Brian Chee (00:54:43):
So I'm gonna ask the academic question, you know, having recently come from academia, one of the projects that was, shall we say more than a little challenging to analyze the data was when we were monitoring photo vol take production across a large neighborhood, but we're trying to correlate that with data coming in from the power companies, data coming in from the weather service and so forth because there was a feeling, a gut feeling that they all were all interrelated, but the mat lab was, shall we say more complex than anyone thought we could tackle? So here's the question. If I was a researcher and I've got lots and lots of time series data that I think are, will correlate to each other, what do I need to do? What kind of homework should I do in order to use a tool like CATA graph?

Katana Graph (00:55:47):
So there are many problems there. Brian, the, the first one is being able to take data from all of these different data sources and then assimilate them, right, integrate them into a single representation that you can then do querying on or analytics on, right? That is the big problem that you would face once you do that. We have all the technology within CATA graph in order to do the querying and the analytics and AI and whatever other pro visualization at the end of the AI pipeline. So the big problem really is being able to take data from disparate sources. And this is something that Lou also talked about at the beginning of this segment and bringing it all together into our system and other systems face exactly the same problem. And so what we have done is to build these adapters that can take data in different formats and then convert them into our internal representation, and then we can process them. So that's the way we would do it. If the adapter that you need for the particular data source that you have doesn't exist, we can work with you in order to build that adaptive.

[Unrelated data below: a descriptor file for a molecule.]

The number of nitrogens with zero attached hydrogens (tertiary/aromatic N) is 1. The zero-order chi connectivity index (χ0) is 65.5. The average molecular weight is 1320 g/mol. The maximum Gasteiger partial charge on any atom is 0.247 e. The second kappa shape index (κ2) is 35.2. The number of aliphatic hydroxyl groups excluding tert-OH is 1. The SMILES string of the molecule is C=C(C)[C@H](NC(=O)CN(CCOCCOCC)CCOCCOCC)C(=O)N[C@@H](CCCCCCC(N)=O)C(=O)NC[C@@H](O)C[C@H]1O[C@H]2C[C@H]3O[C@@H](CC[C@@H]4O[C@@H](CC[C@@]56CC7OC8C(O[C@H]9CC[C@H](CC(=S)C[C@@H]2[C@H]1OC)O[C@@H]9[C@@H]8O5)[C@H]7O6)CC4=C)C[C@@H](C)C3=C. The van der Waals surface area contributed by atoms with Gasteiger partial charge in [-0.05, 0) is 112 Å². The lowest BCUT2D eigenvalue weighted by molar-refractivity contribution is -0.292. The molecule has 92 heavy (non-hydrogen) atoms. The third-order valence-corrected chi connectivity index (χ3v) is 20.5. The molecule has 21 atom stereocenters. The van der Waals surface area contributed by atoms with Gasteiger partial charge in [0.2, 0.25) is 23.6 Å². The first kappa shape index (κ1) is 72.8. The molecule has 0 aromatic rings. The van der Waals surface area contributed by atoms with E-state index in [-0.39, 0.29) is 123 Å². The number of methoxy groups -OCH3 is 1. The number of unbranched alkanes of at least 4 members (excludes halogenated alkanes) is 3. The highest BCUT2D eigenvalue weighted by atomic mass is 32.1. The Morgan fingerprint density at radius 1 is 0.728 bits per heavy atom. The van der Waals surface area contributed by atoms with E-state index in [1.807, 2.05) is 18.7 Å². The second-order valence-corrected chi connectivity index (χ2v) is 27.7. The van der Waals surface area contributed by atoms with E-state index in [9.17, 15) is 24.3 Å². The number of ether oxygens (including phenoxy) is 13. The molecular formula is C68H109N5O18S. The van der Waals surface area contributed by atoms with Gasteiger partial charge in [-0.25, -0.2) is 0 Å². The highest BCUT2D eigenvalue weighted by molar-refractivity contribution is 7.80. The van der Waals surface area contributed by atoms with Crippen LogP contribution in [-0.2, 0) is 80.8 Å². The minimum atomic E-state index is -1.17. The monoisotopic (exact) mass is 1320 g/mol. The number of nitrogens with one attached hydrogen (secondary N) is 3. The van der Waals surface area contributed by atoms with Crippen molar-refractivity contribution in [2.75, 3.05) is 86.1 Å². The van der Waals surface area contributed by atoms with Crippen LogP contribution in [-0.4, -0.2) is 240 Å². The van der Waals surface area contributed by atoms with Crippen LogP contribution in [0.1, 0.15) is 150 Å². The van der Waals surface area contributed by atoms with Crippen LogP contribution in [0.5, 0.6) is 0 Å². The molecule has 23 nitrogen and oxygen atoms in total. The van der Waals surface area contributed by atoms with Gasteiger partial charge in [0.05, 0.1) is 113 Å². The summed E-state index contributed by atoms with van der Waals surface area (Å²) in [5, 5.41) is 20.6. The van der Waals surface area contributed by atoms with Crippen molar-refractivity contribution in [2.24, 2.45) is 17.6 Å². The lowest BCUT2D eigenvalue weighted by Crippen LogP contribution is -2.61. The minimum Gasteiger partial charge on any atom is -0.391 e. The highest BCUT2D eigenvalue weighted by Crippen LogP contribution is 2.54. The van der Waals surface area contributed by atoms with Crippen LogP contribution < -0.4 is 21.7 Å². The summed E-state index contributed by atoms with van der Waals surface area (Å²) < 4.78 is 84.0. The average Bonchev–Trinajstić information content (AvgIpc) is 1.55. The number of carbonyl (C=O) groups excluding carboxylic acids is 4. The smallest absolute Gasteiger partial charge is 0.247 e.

Brian Chee (00:57:00):
Fabulous. what should someone that's listening to show? What kinds of data should they gather? What kind of, you know, descriptors should they gather, you know, before they start talking to you and how would they go about getting some of your time to see how appropriate their problem was to your system?

Katana Graph (00:57:25):
So you can go to a website which is It's on the banner at the bottom over there. So that describes our technology, some of the key ideas behind that technology that came out of this DARPA project that I was talking about earlier. So you can see some of the secret sauce that we have within Katana, which we have released to the world. And then you can get in touch with us. So we are currently focused on three verticals because as a startup you know, when I did CATA started CATA graph three years ago one of our investors told me that the biggest problem that I would have as a CEO is learning how to say no to opportunities. And he's exactly right. And so what we have decided to do is to focus on three verticals.

Katana Graph (00:58:23):